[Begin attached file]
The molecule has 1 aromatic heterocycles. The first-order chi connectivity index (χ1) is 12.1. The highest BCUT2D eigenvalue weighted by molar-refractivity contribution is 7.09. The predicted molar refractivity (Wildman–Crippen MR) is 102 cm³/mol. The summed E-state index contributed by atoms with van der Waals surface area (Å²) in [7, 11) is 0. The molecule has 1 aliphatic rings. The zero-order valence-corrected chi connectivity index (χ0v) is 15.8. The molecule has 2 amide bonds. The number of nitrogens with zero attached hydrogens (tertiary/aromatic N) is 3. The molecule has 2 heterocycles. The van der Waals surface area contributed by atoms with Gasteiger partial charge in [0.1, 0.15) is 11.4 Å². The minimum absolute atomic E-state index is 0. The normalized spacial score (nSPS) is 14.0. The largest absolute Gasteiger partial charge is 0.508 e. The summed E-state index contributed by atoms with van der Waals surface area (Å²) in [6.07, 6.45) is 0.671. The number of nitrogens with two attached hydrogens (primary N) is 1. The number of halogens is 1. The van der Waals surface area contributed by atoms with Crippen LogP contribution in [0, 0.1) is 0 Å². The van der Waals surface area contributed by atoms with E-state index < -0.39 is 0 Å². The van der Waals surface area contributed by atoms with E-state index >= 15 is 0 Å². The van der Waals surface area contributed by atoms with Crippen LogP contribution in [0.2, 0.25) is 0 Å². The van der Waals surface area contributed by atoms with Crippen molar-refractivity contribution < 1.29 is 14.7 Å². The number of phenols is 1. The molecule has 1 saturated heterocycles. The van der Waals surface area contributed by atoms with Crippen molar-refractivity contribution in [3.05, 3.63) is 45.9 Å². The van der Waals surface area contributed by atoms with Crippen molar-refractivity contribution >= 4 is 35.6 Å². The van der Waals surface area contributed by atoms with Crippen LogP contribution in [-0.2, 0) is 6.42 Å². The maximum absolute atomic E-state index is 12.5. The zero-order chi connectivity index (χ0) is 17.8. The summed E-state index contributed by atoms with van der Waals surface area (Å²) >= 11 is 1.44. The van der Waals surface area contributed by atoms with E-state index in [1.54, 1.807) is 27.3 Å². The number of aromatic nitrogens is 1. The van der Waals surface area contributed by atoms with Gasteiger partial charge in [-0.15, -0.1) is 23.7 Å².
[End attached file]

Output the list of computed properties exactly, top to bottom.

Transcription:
The molecule has 1 aromatic heterocycles. The first-order chi connectivity index (χ1) is 12.1. The highest BCUT2D eigenvalue weighted by molar-refractivity contribution is 7.09. The predicted molar refractivity (Wildman–Crippen MR) is 102 cm³/mol. The summed E-state index contributed by atoms with van der Waals surface area (Å²) in [7, 11) is 0. The molecule has 1 aliphatic rings. The zero-order valence-corrected chi connectivity index (χ0v) is 15.8. The molecule has 2 amide bonds. The number of nitrogens with zero attached hydrogens (tertiary/aromatic N) is 3. The molecule has 2 heterocycles. The van der Waals surface area contributed by atoms with Gasteiger partial charge in [0.1, 0.15) is 11.4 Å². The minimum absolute atomic E-state index is 0. The normalized spacial score (nSPS) is 14.0. The largest absolute Gasteiger partial charge is 0.508 e. The summed E-state index contributed by atoms with van der Waals surface area (Å²) in [6.07, 6.45) is 0.671. The number of nitrogens with two attached hydrogens (primary N) is 1. The number of halogens is 1. The van der Waals surface area contributed by atoms with Crippen LogP contribution in [0, 0.1) is 0 Å². The van der Waals surface area contributed by atoms with E-state index < -0.39 is 0 Å². The van der Waals surface area contributed by atoms with E-state index >= 15 is 0 Å². The van der Waals surface area contributed by atoms with Crippen LogP contribution in [0.2, 0.25) is 0 Å². The van der Waals surface area contributed by atoms with Crippen molar-refractivity contribution < 1.29 is 14.7 Å². The number of phenols is 1. The molecule has 1 saturated heterocycles. The van der Waals surface area contributed by atoms with Crippen molar-refractivity contribution in [3.05, 3.63) is 45.9 Å². The van der Waals surface area contributed by atoms with Crippen molar-refractivity contribution >= 4 is 35.6 Å². The van der Waals surface area contributed by atoms with Crippen LogP contribution in [-0.2, 0) is 6.42 Å². The maximum absolute atomic E-state index is 12.5. The zero-order chi connectivity index (χ0) is 17.8. The summed E-state index contributed by atoms with van der Waals surface area (Å²) >= 11 is 1.44. The van der Waals surface area contributed by atoms with E-state index in [1.54, 1.807) is 27.3 Å². The number of aromatic nitrogens is 1. The van der Waals surface area contributed by atoms with Gasteiger partial charge in [-0.15, -0.1) is 23.7 Å².